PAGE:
Denley: Mayor of Ottawa – McKenney’s Policy Looks A Little Lean So Far

In particular, the weakness of Catherine McKenney’s climate change program is a bit of a surprise.

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With just under a month to Election Day, presumptive mayoral frontrunners Mark Sutcliffe and Catherine McKenney are coming into sharper focus. Both have announced enough policies for voters to see what they’re going to get.

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As a member of the council’s progressive wing, you’d expect McKenney to talk about climate action, affordable housing, public transportation and cycling. The two-term politician has ticked all those boxes, but the policy itself is a bit flimsy and overly dependent on debt and federal action.

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McKenney’s plan to spend $250 million to build 25 years of cycling infrastructure in just four years hinges on a green bond, a fancy name for debt. The candidate wants to increase the activities of OC Transpo by 20 percent and freeze the rates. That will shift even more of the cost to the property tax base, a point McKenney doesn’t exactly emphasize. The main focus of the McKenney Affordable Housing Plan is subsidized housing and ending homelessness. It relies on federal money and would do little to address the city’s overall housing shortage.

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The weakness of McKenney’s climate change program is a bit of a surprise. After saying, “Our city urgently needs bold climate action,” the candidate offered a plan with few details and a promise to bring the city to zero emissions by 2050, in just 28 years. That’s the goal the city has already set, but McKenney would add a bureaucrat to oversee the effort. If that’s a bold plan, what would a tame look like?

Then there is the proposal to turn the green belt into a national city park. It can’t hurt, but the change would require significant bureaucratic and political effort to protect something already considered sacred by politicians at every level. What would be the profit?

Still, the plan may appeal to Ottawans who think a compact city and a giant horseshoe of wasteland in the middle are compatible ideas.

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Mark Sutcliffe’s proposals, on the other hand, are much more detailed, substantive and balanced. For example, its transportation plan promises an additional $100 million over four years for road maintenance and snow removal, but it also says the route and schedule for OC Transpo should be changed to reflect what people need after the pandemic.

These are critical points. The roads in the city have been in a dire condition for years and OC Transpo has only regained half the number of passengers it had before the pandemic. Despite this, the transit service has not undergone a major rethink.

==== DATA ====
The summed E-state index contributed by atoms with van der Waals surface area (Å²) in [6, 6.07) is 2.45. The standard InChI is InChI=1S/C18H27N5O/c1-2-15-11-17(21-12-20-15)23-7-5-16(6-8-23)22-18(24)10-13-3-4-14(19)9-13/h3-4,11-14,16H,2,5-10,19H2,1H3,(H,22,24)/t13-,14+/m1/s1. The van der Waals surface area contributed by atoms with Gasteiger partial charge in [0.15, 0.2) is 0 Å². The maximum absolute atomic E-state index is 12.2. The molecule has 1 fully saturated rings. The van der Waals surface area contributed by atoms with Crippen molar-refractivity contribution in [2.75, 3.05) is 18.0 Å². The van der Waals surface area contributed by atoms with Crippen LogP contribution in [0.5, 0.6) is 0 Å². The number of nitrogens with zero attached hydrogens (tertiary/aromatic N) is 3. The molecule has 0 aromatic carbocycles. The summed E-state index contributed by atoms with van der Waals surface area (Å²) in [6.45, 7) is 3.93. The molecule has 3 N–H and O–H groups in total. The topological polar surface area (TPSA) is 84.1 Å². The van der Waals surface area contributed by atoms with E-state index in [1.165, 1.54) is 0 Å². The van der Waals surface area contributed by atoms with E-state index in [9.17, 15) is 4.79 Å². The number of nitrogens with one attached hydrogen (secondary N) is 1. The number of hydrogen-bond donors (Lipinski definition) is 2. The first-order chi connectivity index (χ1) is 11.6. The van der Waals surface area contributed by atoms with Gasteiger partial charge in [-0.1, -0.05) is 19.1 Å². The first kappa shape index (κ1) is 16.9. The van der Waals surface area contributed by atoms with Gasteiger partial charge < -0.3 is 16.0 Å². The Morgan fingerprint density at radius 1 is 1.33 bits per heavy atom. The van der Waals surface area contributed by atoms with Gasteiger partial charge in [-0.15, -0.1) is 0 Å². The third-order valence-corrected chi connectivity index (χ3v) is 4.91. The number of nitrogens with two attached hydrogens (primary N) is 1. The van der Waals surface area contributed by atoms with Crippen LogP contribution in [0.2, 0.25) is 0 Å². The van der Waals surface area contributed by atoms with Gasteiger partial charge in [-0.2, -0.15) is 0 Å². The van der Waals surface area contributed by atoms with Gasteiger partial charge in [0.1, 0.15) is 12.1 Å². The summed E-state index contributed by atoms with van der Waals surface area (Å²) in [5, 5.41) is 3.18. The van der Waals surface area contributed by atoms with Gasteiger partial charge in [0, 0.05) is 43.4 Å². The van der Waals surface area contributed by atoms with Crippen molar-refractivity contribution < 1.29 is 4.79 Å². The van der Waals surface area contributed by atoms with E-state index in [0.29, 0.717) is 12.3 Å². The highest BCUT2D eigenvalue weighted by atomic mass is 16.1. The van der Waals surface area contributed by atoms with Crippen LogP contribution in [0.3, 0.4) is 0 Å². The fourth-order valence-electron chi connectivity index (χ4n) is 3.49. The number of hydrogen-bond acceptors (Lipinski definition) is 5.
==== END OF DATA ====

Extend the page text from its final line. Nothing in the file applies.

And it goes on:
“I’m not going to declare war on cars or any other means of transport,” Sutcliffe said when he announced the plan. “I’m going to let people choose how they want to move around the city and offer them a lot of choices.”

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That’s a welcome change from years of politicians lecturing people about the virtues of transportation and cycling.

Sutcliffe’s climate plan is more comprehensive than McKenney’s and was released much earlier. It contains a long list of concrete, concrete actions, including planting a million trees, greening city buildings and the city vehicle fleet, and expanding charging stations for electric cars and bicycles. The tree program is double the current goal of the city.

Strangely enough, McKenney has so far been unwilling to criticize Sutcliffe’s plans. Surprising, because the alderman has always been candid.

Sutcliffe isn’t shy about criticizing its main opponent, especially over affordability. “There is one candidate who will significantly raise taxes to pay for expensive pledges and aspirations, including spending $250 million on new bike lanes, moving towards free public transit, and increasing public transportation spending by 20 percent when buses driving through our neighborhoods almost empty,” he said in a statement.

Sutcliffe has delivered comprehensive policies in McKenney’s key areas, while distinguishing itself in terms of affordability and support for enhanced policing. We’ll soon see if it’s a winning approach.

Randall Denley is an Ottawa political commentator and author. Contact him at [email protected]

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